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Effective Visual Aids

Tools like PowerPoint make it very easy to thoughtlessly copy-paste figures into a slide deck. Unfortunately, this can obscure the point you're actually trying to make, decrease readability of your slides, and just generally overwhelm your audience. Therefore you need to critically evaluate the visuals you plan to use.

The point of this article is to explain efficacy of visual aids in terms of content. To read more about design, click here. As a side note, I'm using the term "visual aid" in a broad sense that could refer to an individual figure, a set of bullets, an entire slide, or any other self-contained visual element.

Start with Strategy

You can't adequately evaluate your visual aids if you haven't really considered the context in which they'll appear. A visual aid may work well in one presentation but be totally inappropriate in another. So start with a little strategic planning by considering these three questions about your talk in general:

  • What TYPE of presentation is it? (e.g., poster, seminar, lab meeting, etc)
  • Who is the AUDIENCE? (e.g., faculty, peers in your sub-field, broader scientific community, etc)
  • What is your GOAL? (e.g., get feedback on your results, persuade people to give you funding, etc.)

I call these the TAG questions, and I use them for every presentation I give. You can read more about strategic planning here.

What's the Point?

With this strategic plan in mind, now turn your attention to each individual visual aid and identify its PURPOSE in the context of your talk. The more specific you can be, the better. So don't just say "The purpose is to show my results." Instead, specify something like:

"The purpose of this diagram is to explain the key elements of my experimental setup."
"The purpose of this graph is to demonstrate that our approach improved efficiency"
"The purpose of this slide is to show that the model successfully reproduces real-world phenomena."

Then, from this purpose, identify ONE key takeaway / central message. I.e., what do you want the audience to take away from this slide/figure? The answer should be expressed in a single sentence. If you're struggling to boil down the key takeaway this much, you're probably not being specific enough about your purpose.

Some examples based on the purposes above:
"The key elements of my experimental setup are a laser, a camera, and a clamp to hold the samples."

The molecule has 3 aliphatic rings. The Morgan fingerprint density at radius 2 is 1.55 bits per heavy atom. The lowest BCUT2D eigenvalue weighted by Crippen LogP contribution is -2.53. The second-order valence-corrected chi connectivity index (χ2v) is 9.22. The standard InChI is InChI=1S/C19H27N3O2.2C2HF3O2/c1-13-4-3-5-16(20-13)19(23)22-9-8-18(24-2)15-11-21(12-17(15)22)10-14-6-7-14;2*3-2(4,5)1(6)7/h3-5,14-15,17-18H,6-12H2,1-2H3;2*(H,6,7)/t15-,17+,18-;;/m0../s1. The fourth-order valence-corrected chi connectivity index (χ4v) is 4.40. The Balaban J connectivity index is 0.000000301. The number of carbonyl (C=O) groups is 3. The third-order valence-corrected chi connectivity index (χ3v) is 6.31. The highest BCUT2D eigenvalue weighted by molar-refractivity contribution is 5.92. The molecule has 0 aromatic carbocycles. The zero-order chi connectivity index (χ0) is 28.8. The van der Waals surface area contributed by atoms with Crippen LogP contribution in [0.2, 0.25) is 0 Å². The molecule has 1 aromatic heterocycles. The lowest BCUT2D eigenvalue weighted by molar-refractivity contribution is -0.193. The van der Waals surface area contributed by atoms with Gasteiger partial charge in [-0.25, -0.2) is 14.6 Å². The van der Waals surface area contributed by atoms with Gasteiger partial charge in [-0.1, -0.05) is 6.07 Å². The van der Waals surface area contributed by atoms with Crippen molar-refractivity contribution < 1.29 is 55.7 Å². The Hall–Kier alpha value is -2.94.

"The percent efficiency with our methodology was significantly greater than control across all tested frequencies."
"The model simulations display the same key features as the real-world observations."

Here it's also important to consider whether the key takeaway for this visual aid aligns with the overarching central message of your entire talk (read more about developing a central message here, under "What You Say"). If you're using the Pyramid Principle to structure your ideas, you can treat each visual aid as a bottom-tier detail.

Usefulness + Clarity

Lastly, for every visual aid, consider these two questions:

  • Is it USEFUL?
    A cardinal rule of presentations: ONLY INCLUDE WHAT YOU'LL ACTUALLY TALK ABOUT. It's extremely common for presenters to include extra visuals that they never discuss. Don't be that person. In addition, your visual aids should add value by complementing what you say in your voiceover. The visuals should NOT be completely redundant with your spoken words (so don't write out complete sentences!!).
  • Is it CLEAR?
    Each visual aid should be as simple as possible to accomplish its purpose. That means removing extraneous details and perhaps modifying the design a bit (read more about that here). And make sure the visual is sufficiently good resolution and large enough to be seen from the back of the room.

Final Thoughts

A great visual aid is easy for the audience to digest quickly and enhances your voiceover instead of detracting from it. In practice, you probably won't go through the exercises above for every single figure and slide in your presentation. But if you do it a few times, the process can start to become automatic. And, when you're struggling with a slide that's too busy, or you're undecided about whether or not to include a particular piece of data, the questions above can guide you to make more effective decisions.


CC-BY license

This article by Dr. Robyn Javier is licensed under CC BY 4.0